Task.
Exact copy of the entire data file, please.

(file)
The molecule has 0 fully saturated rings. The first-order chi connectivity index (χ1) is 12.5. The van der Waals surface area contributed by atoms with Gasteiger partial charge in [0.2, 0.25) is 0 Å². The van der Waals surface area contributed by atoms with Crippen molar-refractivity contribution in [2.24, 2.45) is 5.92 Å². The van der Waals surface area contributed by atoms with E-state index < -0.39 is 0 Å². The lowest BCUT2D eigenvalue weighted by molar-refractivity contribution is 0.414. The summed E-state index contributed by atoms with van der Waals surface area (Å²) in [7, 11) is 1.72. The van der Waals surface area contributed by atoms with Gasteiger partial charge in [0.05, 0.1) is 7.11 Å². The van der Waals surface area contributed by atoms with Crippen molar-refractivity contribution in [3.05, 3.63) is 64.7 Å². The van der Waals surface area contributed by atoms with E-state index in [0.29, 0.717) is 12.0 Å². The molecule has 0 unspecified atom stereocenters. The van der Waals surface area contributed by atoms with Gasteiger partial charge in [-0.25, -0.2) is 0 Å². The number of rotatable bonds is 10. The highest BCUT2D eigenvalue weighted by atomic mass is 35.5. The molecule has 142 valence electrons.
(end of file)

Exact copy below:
The molecule has 0 fully saturated rings. The first-order chi connectivity index (χ1) is 12.5. The van der Waals surface area contributed by atoms with Gasteiger partial charge in [0.2, 0.25) is 0 Å². The van der Waals surface area contributed by atoms with Crippen molar-refractivity contribution in [2.24, 2.45) is 5.92 Å². The van der Waals surface area contributed by atoms with E-state index < -0.39 is 0 Å². The lowest BCUT2D eigenvalue weighted by molar-refractivity contribution is 0.414. The summed E-state index contributed by atoms with van der Waals surface area (Å²) in [7, 11) is 1.72. The van der Waals surface area contributed by atoms with Gasteiger partial charge in [0.05, 0.1) is 7.11 Å². The van der Waals surface area contributed by atoms with Crippen molar-refractivity contribution in [3.05, 3.63) is 64.7 Å². The van der Waals surface area contributed by atoms with E-state index in [0.29, 0.717) is 12.0 Å². The molecule has 0 unspecified atom stereocenters. The van der Waals surface area contributed by atoms with Gasteiger partial charge in [-0.25, -0.2) is 0 Å². The number of rotatable bonds is 10. The highest BCUT2D eigenvalue weighted by atomic mass is 35.5. The molecule has 142 valence electrons.